Hollinger International Rebuffs Buyout Offer

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(AP) Press Holdings International Ltd., the closely held British concern controlled by the billionaire Barclay twins, approached newspaper publisher Hollinger International Inc.’s bankers with an $18-a-share offer last weekend, Press Holdings said Wednesday in a regulatory filing.

Press Holdings, which has agreed to acquire control of Hollinger International parent company Toronto-based Hollinger Inc., said it was rebuffed by Hollinger International bankers.

But Press Holdings remains interested in talking to Hollinger International about a deal to buy the 70% of class A common shares that aren’t controlled by Hollinger Inc., a spokesman said. “We are very interested in finding a way forward,” the spokesman said.

Chicago-based Hollinger International is waging a legal battle to block Press Holdings’ deal to acquire the Hollinger Inc. stake of ousted Hollinger International chairman Conrad Black. Hollinger Inc. holds 30% of Hollinger International’s equity, but those shares carry 70% of the company’s voting power.

According to a Hollinger International release Wednesday, Sir Frederick Barclay indicated to the company’s representative that he was considering a price of $18 per share to buy out shareholders, but would need to discuss that issue with his brother, Sir David Barclay, who also controls Press Holdings.

No offer or proposal was ever made, and in a later discussion Frederick Barclay indicated he was no longer considering the $18 price, according to Hollinger International.

News of the overture sent Hollinger International shares soaring nearly 13%, or $1.92, to close at $16.71 Wednesday on the New York Stock Exchange.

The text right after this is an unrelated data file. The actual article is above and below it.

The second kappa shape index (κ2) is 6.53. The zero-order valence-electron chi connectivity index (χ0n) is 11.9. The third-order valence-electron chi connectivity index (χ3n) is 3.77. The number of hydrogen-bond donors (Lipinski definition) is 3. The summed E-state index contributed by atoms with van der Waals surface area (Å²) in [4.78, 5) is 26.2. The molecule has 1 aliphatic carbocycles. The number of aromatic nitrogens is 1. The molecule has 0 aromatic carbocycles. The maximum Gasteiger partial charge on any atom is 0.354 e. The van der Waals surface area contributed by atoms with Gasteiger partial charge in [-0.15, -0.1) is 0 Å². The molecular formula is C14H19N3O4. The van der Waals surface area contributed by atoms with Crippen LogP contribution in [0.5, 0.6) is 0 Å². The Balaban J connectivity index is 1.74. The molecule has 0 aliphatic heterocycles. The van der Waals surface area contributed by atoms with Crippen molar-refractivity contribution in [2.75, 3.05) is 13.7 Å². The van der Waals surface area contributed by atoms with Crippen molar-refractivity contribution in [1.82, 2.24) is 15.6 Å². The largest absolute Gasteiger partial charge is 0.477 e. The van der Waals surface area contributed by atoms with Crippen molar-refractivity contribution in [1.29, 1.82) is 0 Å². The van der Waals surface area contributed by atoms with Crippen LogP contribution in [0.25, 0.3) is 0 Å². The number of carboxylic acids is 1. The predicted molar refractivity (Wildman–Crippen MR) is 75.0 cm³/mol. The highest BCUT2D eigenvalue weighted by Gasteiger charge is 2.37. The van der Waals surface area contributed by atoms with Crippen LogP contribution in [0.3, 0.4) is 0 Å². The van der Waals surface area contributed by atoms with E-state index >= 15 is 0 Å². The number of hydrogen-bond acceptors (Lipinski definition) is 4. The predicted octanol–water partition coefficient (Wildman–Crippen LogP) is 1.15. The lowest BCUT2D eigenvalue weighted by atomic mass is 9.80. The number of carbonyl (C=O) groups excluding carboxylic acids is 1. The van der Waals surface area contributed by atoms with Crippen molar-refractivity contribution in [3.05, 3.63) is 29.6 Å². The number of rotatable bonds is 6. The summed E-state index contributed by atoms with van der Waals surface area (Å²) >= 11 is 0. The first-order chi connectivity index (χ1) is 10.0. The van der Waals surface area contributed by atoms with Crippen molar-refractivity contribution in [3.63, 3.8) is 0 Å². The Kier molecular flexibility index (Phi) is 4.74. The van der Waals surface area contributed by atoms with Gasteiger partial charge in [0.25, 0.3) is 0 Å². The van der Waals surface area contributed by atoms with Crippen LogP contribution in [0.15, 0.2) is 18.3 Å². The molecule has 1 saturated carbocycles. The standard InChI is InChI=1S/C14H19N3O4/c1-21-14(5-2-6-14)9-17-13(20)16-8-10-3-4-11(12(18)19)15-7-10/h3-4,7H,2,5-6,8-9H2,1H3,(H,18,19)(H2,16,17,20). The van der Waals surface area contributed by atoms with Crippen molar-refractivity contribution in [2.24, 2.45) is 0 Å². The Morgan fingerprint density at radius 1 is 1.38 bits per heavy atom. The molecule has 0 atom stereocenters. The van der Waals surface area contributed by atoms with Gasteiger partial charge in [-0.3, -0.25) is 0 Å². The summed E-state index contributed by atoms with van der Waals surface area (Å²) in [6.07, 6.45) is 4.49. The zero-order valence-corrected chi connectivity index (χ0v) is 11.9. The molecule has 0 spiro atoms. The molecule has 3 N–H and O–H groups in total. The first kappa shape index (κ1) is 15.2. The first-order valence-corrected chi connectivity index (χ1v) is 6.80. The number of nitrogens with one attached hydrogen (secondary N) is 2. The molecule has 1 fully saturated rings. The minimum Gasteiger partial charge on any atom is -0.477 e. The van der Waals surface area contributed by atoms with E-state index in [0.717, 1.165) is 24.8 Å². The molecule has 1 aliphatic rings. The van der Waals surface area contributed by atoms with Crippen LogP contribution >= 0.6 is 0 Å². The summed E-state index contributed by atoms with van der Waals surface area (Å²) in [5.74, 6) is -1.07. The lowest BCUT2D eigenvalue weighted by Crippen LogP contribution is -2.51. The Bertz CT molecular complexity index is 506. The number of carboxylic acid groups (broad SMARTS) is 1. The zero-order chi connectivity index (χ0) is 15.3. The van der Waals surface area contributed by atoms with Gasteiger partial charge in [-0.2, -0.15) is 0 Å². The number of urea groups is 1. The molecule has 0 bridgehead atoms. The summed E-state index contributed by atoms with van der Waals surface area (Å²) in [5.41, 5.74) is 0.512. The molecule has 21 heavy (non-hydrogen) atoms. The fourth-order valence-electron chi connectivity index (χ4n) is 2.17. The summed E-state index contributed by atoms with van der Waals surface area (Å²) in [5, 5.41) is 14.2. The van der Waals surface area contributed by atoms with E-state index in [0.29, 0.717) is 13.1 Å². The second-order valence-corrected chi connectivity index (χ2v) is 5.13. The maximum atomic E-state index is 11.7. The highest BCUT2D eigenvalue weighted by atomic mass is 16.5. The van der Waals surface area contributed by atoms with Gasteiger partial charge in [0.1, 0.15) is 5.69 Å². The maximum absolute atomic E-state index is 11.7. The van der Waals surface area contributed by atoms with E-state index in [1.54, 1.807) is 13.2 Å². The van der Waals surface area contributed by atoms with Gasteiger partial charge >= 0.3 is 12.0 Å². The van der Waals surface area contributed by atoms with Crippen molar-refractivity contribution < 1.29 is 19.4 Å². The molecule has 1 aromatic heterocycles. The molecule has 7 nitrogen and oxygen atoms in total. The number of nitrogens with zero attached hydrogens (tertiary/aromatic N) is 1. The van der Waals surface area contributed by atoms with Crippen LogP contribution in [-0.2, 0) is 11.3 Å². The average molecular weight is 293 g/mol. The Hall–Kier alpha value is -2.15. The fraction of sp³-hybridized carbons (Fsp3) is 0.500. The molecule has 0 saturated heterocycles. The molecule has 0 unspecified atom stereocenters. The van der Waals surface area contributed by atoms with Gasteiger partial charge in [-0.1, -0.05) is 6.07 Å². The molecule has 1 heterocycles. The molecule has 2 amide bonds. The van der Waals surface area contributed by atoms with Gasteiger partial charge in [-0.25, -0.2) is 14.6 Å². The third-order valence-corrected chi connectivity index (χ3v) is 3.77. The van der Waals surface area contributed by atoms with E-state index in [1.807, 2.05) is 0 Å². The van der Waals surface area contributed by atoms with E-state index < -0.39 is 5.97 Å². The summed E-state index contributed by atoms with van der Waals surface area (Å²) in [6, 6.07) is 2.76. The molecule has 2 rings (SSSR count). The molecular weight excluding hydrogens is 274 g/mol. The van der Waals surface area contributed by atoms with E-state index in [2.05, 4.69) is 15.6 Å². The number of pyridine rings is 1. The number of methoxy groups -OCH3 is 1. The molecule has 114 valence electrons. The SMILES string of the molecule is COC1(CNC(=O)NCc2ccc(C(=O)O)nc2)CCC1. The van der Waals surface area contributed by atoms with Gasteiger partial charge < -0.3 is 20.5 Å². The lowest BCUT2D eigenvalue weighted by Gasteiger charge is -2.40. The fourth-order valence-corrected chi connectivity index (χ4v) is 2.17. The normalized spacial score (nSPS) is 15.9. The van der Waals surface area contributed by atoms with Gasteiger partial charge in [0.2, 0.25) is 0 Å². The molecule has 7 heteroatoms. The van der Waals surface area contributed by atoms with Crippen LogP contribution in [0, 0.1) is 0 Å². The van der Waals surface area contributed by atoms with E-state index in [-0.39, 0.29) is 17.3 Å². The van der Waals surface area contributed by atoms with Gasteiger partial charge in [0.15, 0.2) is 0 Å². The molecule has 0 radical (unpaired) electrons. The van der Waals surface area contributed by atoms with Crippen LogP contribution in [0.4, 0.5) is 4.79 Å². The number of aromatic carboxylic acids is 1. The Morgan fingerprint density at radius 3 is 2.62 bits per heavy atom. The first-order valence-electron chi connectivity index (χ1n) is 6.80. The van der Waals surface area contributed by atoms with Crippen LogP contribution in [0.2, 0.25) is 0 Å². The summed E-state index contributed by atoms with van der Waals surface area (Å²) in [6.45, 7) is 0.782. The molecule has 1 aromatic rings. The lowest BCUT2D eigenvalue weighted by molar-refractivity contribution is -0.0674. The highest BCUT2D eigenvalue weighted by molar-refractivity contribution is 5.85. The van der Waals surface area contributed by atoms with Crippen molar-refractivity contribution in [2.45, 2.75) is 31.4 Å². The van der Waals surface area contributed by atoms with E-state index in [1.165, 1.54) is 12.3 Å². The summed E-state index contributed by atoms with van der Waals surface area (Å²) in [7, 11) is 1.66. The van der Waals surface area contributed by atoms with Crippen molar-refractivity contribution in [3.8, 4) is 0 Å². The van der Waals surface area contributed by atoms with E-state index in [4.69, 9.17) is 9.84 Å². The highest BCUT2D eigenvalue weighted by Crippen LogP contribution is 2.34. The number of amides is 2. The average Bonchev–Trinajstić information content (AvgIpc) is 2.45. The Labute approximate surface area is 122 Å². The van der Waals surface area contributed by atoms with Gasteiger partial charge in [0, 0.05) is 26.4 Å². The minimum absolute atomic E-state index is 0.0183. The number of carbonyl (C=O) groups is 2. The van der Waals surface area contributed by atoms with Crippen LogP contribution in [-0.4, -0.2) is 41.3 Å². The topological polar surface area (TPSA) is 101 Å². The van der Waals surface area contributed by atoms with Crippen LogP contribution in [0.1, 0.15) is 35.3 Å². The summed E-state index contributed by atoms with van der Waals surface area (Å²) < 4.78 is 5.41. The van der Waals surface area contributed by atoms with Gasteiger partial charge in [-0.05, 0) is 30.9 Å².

Press Holdings owns several newspapers in Britain, including The Scotsman, as well as The Ritz hotel in London.

If Press Holdings acquires control of Hollinger International without board approval, it faces restrictions on its ability to run the company. Under section 203 of corporate law in Delaware, where Hollinger International is incorporated, in such a situation, the acquirer wouldn’t be able to sell assets for three years without the approval of 85% of the company’s minority shareholders. The buyer would also require minority shareholder support to alter the composition of the board.

The fight between Hollinger International and ousted chairman Black shifted from a dispute over his failure to repay $7.2 million in unapproved payments to a legal contest over his right to sell his Hollinger Inc. stake.

Hollinger International also is suing Black and former president David Radler to recover $200 million they accuse the men of taking from the company. On Wednesday, Hollinger International transferred the litigation suit from federal court in New York to Chicago. Hollinger International spokeswoman Molly Morse said the suit was moved because of jurisdictional reasons.

A spokesman for Black, Jim Badenhausen, reacted to the fresh filing by saying: “While we haven’t had the chance to see the complaint, it appears that Hollinger International’s addiction to litigation is continuing.”

Hollinger International owns London’s Daily Telegraph, the Chicago Sun-Times (Click for QuikCap) and the Jerusalem Post.

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